(EASY) Candied Dill Pickles ~ From Julie Hutson

I dearly love getting to hear the stories and memories of your childhood. Knowing how much recipes are a part of our heritage, when you share one of your treasured recipes with me I take it to heart and consider it a great honor to receive such a gift. Today’s recipe is from Julie Hutson, and it is one she shares by way of her dear Grandmother. I know you’ll enjoy the story and recipe as much as I did.

From time to time I send out a call for submissions to email subscribers with details on where and how to submit their family recipes. I have a great collection now but as I share more of those I’ll send out another call in a few months so if you’d like to be a part of the Heritage Recipe collection on SouthernPlate.com, make sure you’re subscribed and be thinking over what you’d like to share!

Gratefully,

Christy

Julie as a baby with her Grandmother

Julie Says:

My Nanny, Janet Thomas Joyce, was my inspiration, my mentor, my prayer warrior and my cheerleader. When she passed away a little over a year ago, she left me a legacy of recipes, family photos and many notes and journals written by her throughout her 85 years. Her bible is dotted on most every page with her thoughts and notes – it is a special item that I will treasure forever.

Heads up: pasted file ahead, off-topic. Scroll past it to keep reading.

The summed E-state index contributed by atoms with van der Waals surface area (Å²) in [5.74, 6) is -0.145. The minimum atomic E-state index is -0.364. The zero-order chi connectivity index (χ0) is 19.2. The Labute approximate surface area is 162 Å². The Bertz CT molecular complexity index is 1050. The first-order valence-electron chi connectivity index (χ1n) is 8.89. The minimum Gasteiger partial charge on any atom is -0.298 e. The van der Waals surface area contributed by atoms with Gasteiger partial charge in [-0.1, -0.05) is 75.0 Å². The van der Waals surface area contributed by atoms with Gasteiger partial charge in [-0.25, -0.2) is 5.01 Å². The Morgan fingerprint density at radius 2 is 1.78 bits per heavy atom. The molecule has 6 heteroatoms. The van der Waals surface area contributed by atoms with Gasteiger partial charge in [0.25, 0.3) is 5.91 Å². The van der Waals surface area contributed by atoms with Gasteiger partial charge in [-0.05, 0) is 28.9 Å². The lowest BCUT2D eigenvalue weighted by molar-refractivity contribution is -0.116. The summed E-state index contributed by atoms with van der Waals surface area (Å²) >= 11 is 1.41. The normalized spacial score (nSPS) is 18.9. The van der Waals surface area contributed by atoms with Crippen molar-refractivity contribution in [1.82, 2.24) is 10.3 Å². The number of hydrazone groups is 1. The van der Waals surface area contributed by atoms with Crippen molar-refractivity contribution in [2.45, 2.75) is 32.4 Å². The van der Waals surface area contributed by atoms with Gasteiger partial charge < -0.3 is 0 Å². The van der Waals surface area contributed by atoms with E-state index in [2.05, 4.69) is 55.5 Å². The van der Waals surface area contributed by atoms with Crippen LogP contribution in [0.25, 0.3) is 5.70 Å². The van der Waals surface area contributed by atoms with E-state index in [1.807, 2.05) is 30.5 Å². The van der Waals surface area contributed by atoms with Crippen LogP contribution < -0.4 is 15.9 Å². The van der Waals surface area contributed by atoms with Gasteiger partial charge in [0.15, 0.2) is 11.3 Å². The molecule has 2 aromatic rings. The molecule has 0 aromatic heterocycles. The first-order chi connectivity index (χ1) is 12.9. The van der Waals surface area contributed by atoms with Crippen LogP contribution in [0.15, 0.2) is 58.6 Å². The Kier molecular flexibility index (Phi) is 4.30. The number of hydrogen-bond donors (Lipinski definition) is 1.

Do you have one of those recipes that the minute you smell it or taste it, you are suddenly transported back to your childhood? This recipe does it for me! My Nanny kept these in the “Fridgidare” all the time. Once the pickle jar was almost empty, she started a new batch! This pickle is tart, sweet, crunchy, and just plain delish! I love to eat these with salty fried catfish or southern fried chicken. I even chop up the pickle slices to use in place of relish in potato, chicken or tuna salads. It is as much a staple in my kitchen as the mayonnaise and butter is!

Candied Dill Pickles

Candied Dill Pickles

Ingredients

  • One large jar (46 ounces) whole dill pickles (I use Vlasic)
  • 3 cups sugar
  • ½ cup white vinegar
  • heaping tablespoon of pickling spice
  • cheesecloth, cut into a 3“ x 3” square

Instructions

  1. Drain off pickles into a large bowl, reserving about a half cup of pickle juice (save for later). Slice whole pickles into slices - I prefer thicker slices to thin.
  2. Cover pickle slices with sugar and stir. Pour reserved pickle juice and half cup of vinegar over pickles. Stir thoroughly. Allow pickles to sit at room temperature for several hours, stirring occasionally, until sugar is dissolved.
  3. Place the heaping tablespoon of pickling spice into the center of the cheesecloth square. Tie up corners, or secure with a piece of string.
  4. Drop pickling spice bundle into the pickle jar and return pickles and juices back into the jar as well. Secure lid and place in the refrigerator. Pickles need to “sit” for about four days, turning the jar upside down every so often to mix the juices.
  5. After 4-5 days, pickles are ready to enjoy!
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Julie also blogs! To visit her food blog, Southern Cooking Light, click here!

Julie and her Nanny shortly before she passed away.

I found a smile today. Every time I tried to give it away, someone would give it right back to me!

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Comments

  1. says